Trying to get linear actuator to work with arduino

Hi everyone,

I’m trying to make a moving installation - three linear actuators driving the petals of three plexi flowers to open and close - and am having trouble working with the 18v7 that I’m trying to hook up to the arduino.

So - my setup is

one generic linear actuator hooked up to the 18v7 motor controller that is powered by a 12V ACDC power supply. And I connected the pins 3 and 4 of the arduino to the rx and tx of the motor controller.

It all seemed to work fine, except I was getting an error LED on the motor controller.

When I disconnected the arduino and hooked the motor controller to the computer via USB, i kept getting an error message from the Pololu Motor Control Center. It first said that it couldn’t find the USB kill switch, and now it says there is an error getting the firmware version to the device. However, the red light still blinks and the green one too.

Please help! I need the arduino to drive the linear actuator back and forth a couple of times. I also upgraded to Win 8 if you think that might cause issue. I have already tried to

  1. change USB ports
  2. Restart computer
  3. Disabled Digital Signature

nothing works… hope you can help! the installation is up for review on Monday - would appreciate any advice you might have.


I have been helping ttan over the phone and I would like to provide some context for anyone who is following this thread. The first time she set up this system (12V DC + Arduino Uno + SMC18v7 + generic linear actuator from Pololu), I forget how well she got it to work but then at some point the SMC stopped working while she was reading the manual. That was a few weeks ago. A second Simple Motor Controller died today while we were on the phone, and that is probably because she accidentally plugged the 12V power supply (12V 3A wall power adapter) into the OUTA and OUTB pins of the SMC. The board still kind of worked after that; it was recognized by the computer but she got a lot of errors when she tried to use the USB connection. She has exactly three more unopened Simple Motor Controllers so she should be able to finish the project this weekend as long as none of them break. I encouraged her to post some photos on the forum so we can see if there is anything wrong before she tries to get the system working again. She has just been using the simplest Arduino example code we provide in the “Arduino Examples” section of the Simple Motor Controller User’s Guide.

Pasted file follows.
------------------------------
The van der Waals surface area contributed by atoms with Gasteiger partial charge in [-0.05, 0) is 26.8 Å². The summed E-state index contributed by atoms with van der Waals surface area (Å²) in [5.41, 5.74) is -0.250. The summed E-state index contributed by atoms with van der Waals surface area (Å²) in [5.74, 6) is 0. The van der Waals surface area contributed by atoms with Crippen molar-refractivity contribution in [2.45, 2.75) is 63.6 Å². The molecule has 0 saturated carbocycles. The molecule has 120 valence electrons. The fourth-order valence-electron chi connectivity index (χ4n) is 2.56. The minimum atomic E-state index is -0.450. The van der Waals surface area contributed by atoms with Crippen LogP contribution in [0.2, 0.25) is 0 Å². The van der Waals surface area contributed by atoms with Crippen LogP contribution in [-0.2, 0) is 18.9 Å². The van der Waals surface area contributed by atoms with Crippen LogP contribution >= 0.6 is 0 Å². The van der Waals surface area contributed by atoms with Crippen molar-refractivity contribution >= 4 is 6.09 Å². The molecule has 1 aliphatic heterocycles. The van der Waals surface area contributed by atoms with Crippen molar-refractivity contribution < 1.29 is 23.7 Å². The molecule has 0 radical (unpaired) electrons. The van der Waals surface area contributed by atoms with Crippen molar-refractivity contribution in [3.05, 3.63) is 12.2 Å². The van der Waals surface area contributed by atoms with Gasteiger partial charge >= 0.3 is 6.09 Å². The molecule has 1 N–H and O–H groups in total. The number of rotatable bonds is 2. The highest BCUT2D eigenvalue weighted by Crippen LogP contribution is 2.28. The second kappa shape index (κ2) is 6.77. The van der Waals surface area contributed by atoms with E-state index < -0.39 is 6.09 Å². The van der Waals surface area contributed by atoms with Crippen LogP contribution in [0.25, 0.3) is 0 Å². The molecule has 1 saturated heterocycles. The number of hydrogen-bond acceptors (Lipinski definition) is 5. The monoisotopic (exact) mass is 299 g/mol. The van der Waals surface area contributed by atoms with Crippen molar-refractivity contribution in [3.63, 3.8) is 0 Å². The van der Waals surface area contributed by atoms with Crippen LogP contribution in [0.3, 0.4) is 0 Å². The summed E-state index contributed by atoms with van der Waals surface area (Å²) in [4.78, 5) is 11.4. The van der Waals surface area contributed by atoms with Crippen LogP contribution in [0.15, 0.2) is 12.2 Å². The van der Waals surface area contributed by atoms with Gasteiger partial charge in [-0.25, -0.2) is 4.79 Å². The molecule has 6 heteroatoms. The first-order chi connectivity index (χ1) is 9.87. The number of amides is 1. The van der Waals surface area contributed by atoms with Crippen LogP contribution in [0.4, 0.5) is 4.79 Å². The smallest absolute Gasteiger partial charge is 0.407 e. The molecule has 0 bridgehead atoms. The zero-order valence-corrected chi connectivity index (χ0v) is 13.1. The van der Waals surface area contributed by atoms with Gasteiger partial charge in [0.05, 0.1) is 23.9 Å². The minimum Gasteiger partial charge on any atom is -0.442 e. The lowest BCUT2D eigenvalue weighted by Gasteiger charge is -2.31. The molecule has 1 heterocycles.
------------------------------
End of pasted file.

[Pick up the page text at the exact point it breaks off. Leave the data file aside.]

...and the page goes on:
Thank you for the pictures. I don’t see anything seriously wrong, but I do think the weak point of this setup is the connection of the 12V power supply. I can’t see all the connections, but it looks like power is coming from the 12V adapter to an alligator clip, and then to at least one other type of wire before going to the Simple Motor Controller. You should try to plug the adapter directly into the Simple Motor Controller if possible, but it looks like the wires from the adapter might be too short for that.

I’m sure she would appreciate input from other forum members as well.


thanks David. I tried the same setup with a fresh motor controller and a different computer, but still had no luck… again, it looked as if the motor controller and arduino are receiving the signals, but the actuator isn’t responding… :frowning:

What are the three LEDs on the Simple Motor Controller doing? Could you post a screenshot of the Status tab of the Simple Motor Control Center so we can get an idea of what is going wrong?

Are you able to control the actuator over USB instead of with the Arduino, by using the input in the Status tab?


If you hook the 12V power straight to the inputs of the actuator, does the actuator move?

If you don’t have the actuator hooked up, but only the simple motor controller and the Arduino, do you see a voltage on the outa/b port? You will need a multimeter to measure this.

If you don’t have a multimeter, find the nearest Radio Shack and get their cheapest version, it’s probably good enough to detect presence/absence of voltage. If you don’t know how to use it, you typically turn it to “voltage” and a range that includes the voltage you want to measure (e g range 20V or 50V) and then connect the measurement probes to what you want to measure. Try it on the 12V power supply first to make sure you got it right!